“A girl is having equal freedom similar to a boy,” said Kerala high court while striking down a stipulation in a Girls’ Hostel Rules which barred girl boarders from going out for first and second show movies.
Justice A. Muhamed Mustaque, striking down the said stipulation in Rules of Girls’ hostel attached to Sree Kerala Varma College, noted that there is no such restriction in the boy’s hostel. The Court, partly allowing the petition filed by Anjitha K. Jose observed:
“It appears that moral choice of the management is attempted to be imposed upon the Boarders. The moral paternalism is something to be frowned upon. A girl is having equal freedom similar to a boy. There are no similar restrictions in the boy’s hostel. It is for the students to decide whether they should go for first or second show movies or not. This is an activity outside the hostel activity.”
However, the court also observed that the College can fix the timing for girls’ return in the evening, but that such timing should also be reasonably fixed. It is only for the purpose of securing discipline in the hostel, such timing can be fixed, the court added. It further observed:
“That is to say that on account of late return, it shall not affect the conducive atmosphere in the hostel. The management has every power to fix the timing for the return to hostel. As already said, it must be reasonable and it is only to secure the purpose of discipline in hostel, nothing else. In the light of facts that this moral choice of the college cannot be imposed on others, this clause has to be struck down.”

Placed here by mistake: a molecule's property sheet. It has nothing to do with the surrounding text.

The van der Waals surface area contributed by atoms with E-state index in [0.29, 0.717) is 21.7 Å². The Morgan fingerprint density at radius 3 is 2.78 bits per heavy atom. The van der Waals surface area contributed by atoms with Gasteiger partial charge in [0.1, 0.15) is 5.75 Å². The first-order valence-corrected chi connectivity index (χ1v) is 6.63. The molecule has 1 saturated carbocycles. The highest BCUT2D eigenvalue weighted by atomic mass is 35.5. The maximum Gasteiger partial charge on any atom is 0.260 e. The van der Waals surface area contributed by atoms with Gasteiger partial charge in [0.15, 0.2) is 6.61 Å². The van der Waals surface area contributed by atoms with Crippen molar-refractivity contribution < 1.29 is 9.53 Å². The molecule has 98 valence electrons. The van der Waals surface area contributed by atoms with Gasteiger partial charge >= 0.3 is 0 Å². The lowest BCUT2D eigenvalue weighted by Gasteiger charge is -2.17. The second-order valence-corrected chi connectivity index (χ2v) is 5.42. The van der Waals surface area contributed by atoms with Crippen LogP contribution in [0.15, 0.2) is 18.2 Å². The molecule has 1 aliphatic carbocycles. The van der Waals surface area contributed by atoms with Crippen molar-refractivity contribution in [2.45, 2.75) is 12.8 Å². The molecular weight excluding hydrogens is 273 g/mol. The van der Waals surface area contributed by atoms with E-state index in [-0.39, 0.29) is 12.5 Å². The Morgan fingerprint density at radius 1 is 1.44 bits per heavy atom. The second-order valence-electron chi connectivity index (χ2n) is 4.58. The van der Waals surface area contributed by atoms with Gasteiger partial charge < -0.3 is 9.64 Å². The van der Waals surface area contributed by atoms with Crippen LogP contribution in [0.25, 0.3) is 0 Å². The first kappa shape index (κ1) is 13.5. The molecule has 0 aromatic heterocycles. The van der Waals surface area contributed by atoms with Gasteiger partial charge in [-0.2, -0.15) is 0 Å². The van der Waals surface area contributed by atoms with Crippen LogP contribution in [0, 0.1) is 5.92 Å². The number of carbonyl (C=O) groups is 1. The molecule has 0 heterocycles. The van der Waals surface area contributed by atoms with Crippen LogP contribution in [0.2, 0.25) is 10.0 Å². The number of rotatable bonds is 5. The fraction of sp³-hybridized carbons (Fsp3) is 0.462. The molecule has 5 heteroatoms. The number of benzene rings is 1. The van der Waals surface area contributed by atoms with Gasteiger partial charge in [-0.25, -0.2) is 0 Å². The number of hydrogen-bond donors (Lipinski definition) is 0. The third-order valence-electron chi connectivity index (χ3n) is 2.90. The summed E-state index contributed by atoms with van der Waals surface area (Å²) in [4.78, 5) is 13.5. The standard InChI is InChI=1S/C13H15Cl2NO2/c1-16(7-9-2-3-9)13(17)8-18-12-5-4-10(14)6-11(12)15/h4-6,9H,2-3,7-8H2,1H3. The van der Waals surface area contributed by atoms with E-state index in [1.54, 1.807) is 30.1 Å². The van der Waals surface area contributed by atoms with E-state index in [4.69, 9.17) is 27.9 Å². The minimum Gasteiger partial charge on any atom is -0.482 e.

With regard to the students’ request to re-fix timings for their return to the hostel (which is presently 6:30pm) as it causes undue hardships to the students, the court relegated them to submit representation before the principal of the College.
The petitioners’ counsel, Advocate Surya Binoy, had argued that the hostel regulations violated Clause 3.2. (13) of UGC (Prevention, Prohibition and Redressal of Sexual Harassment of Women Employees and Students in Higher Educational Institutions) Regulations, 2015, which said that “Concern for the safety of women students must not be cited to impose discriminatory rules for women in the hostels as compared to male students”.
Fundamental right to political views
The high court also struck down another stipulation that no member of the hostel shall take active part in political meetings, processions or propaganda. Regarding this stipulation, Justice Mustaque said:
“This instruction has nothing to do with any discipline in the hostel. It is the fundamental right of every citizen to have its own political views as part of the freedom of expression. That can be only reasonably restricted for securing any objectives of the management of the hostel.”
The court also rejected the contention on behalf of the college defending these stipulations on the ground that these hostel instructions were signed by the parents of the students. The court said: “The petitioner is an adult. Her right to question cannot be compromised based on parental consent. Even if the parent had signed, instruction cannot be violative of fundamental rights.”
However, the court upheld the stipulation that boarders should not remain in the hostel during working hours of the College, without previous sanction from the warden. The college hostel cannot be a shelter for such students to remain away from the College, the court said.
Read the original judgement in its entirety here.
This article was first published on LiveLaw. Read the original here.
Featured image source: Facebook/Sree Kerala Varma College